World Library  
Flag as Inappropriate
Email this Article

Davies' attack

Article Id: WHEBN0009635691
Reproduction Date:

Title: Davies' attack  
Author: World Heritage Encyclopedia
Language: English
Subject: Data Encryption Standard, Cobra ciphers, BEAR and LION ciphers, Xor-encrypt-xor, Chiasmus (cipher)
Publisher: World Heritage Encyclopedia

Davies' attack

In cryptography, Davies' attack [sic] is a dedicated statistical cryptanalysis method for attacking the Data Encryption Standard (DES). The attack was originally created in 1987 by Donald Davies. In 1994, Eli Biham and Alex Biryukov made significant improvements to the technique. It is a known-plaintext attack based on the non-uniform distribution of the outputs of pairs of adjacent S-boxes. It works by collecting many known plaintext/ciphertext pairs and calculating the empirical distribution of certain characteristics. Bits of the key can be deduced given sufficiently many known plaintexts, leaving the remaining bits to be found through brute force. There are tradeoffs between the number of required plaintexts, the number of key bits found, and the probability of success; the attack can find 24 bits of the key with 252 known plaintexts and 53% success rate.

Davies' attack can be adapted to other Feistel ciphers besides DES. In 1998, Pornin developed techniques for analyzing and maximizing a cipher's resistance to this kind of cryptanalysis.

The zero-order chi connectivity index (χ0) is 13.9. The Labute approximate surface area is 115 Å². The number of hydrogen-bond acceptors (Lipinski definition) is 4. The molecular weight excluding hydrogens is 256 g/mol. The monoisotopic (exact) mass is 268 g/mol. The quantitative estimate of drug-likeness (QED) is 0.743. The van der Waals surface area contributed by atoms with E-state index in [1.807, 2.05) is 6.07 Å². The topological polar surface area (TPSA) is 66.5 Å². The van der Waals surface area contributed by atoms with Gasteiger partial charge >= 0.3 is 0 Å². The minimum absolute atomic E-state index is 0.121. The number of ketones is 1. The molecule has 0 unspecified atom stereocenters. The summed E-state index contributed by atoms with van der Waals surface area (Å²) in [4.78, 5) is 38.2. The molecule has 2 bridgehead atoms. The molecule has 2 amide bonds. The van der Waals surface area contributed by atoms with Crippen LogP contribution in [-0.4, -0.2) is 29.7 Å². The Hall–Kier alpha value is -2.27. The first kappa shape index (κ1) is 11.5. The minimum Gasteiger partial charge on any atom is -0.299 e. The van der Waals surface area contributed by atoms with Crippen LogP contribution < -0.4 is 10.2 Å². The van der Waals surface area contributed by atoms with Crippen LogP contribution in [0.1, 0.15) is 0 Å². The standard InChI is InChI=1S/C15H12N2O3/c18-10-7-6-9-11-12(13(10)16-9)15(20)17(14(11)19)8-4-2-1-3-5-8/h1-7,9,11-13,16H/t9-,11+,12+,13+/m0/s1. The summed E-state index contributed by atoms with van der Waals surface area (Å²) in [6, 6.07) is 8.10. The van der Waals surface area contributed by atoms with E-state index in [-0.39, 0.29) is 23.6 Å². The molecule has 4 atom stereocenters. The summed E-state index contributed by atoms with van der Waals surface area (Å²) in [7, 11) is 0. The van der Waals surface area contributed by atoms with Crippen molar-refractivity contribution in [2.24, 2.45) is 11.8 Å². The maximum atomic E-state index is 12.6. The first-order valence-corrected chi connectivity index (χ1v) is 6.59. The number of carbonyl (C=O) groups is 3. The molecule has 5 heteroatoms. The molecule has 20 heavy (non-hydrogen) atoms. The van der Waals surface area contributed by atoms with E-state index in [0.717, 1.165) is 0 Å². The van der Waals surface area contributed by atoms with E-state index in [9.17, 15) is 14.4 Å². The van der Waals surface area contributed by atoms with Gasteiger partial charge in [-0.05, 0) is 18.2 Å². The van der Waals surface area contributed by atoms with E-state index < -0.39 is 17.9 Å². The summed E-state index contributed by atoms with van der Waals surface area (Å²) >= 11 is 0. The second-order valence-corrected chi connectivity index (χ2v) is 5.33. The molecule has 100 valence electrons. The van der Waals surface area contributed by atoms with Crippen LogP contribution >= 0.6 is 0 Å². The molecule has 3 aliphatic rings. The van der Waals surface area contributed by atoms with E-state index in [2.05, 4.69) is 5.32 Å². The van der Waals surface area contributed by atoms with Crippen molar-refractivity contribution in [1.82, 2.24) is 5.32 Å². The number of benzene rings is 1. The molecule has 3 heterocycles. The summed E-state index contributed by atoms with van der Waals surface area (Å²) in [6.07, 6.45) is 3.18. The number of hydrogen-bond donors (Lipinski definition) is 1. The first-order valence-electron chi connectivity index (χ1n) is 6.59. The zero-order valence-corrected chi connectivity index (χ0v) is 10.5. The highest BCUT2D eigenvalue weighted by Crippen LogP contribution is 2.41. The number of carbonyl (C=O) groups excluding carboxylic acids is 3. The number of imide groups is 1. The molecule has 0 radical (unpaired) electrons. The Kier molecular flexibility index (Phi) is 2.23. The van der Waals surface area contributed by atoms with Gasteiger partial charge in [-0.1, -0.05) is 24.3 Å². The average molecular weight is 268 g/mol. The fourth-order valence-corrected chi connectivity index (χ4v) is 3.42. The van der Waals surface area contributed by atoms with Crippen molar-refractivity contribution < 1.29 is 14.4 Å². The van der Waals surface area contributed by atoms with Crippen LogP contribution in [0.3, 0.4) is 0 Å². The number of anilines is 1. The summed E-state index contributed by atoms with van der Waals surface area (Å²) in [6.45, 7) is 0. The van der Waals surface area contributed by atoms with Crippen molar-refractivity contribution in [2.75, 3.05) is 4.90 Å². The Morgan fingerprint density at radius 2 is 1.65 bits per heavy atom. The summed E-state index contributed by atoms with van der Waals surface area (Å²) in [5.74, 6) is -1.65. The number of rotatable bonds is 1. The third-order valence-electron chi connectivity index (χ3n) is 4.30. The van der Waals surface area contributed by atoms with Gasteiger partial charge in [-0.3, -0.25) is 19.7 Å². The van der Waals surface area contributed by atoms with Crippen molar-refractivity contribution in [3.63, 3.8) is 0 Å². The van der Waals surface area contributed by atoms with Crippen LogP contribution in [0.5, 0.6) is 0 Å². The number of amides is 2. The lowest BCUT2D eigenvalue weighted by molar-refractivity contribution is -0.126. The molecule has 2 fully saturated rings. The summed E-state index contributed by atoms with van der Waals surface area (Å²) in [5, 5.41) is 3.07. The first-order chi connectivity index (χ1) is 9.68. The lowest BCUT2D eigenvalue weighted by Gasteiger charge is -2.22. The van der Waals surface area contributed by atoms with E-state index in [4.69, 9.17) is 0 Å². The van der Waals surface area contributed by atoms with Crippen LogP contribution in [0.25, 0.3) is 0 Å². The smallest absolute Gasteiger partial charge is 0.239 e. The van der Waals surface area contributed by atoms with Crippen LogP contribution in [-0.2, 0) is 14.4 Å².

This article was sourced from Creative Commons Attribution-ShareAlike License; additional terms may apply. World Heritage Encyclopedia content is assembled from numerous content providers, Open Access Publishing, and in compliance with The Fair Access to Science and Technology Research Act (FASTR), Wikimedia Foundation, Inc., Public Library of Science, The Encyclopedia of Life, Open Book Publishers (OBP), PubMed, U.S. National Library of Medicine, National Center for Biotechnology Information, U.S. National Library of Medicine, National Institutes of Health (NIH), U.S. Department of Health & Human Services, and, which sources content from all federal, state, local, tribal, and territorial government publication portals (.gov, .mil, .edu). Funding for and content contributors is made possible from the U.S. Congress, E-Government Act of 2002.
Crowd sourced content that is contributed to World Heritage Encyclopedia is peer reviewed and edited by our editorial staff to ensure quality scholarly research articles.
By using this site, you agree to the Terms of Use and Privacy Policy. World Heritage Encyclopedia™ is a registered trademark of the World Public Library Association, a non-profit organization.

Copyright © World Library Foundation. All rights reserved. eBooks from Project Gutenberg are sponsored by the World Library Foundation,
a 501c(4) Member's Support Non-Profit Organization, and is NOT affiliated with any governmental agency or department.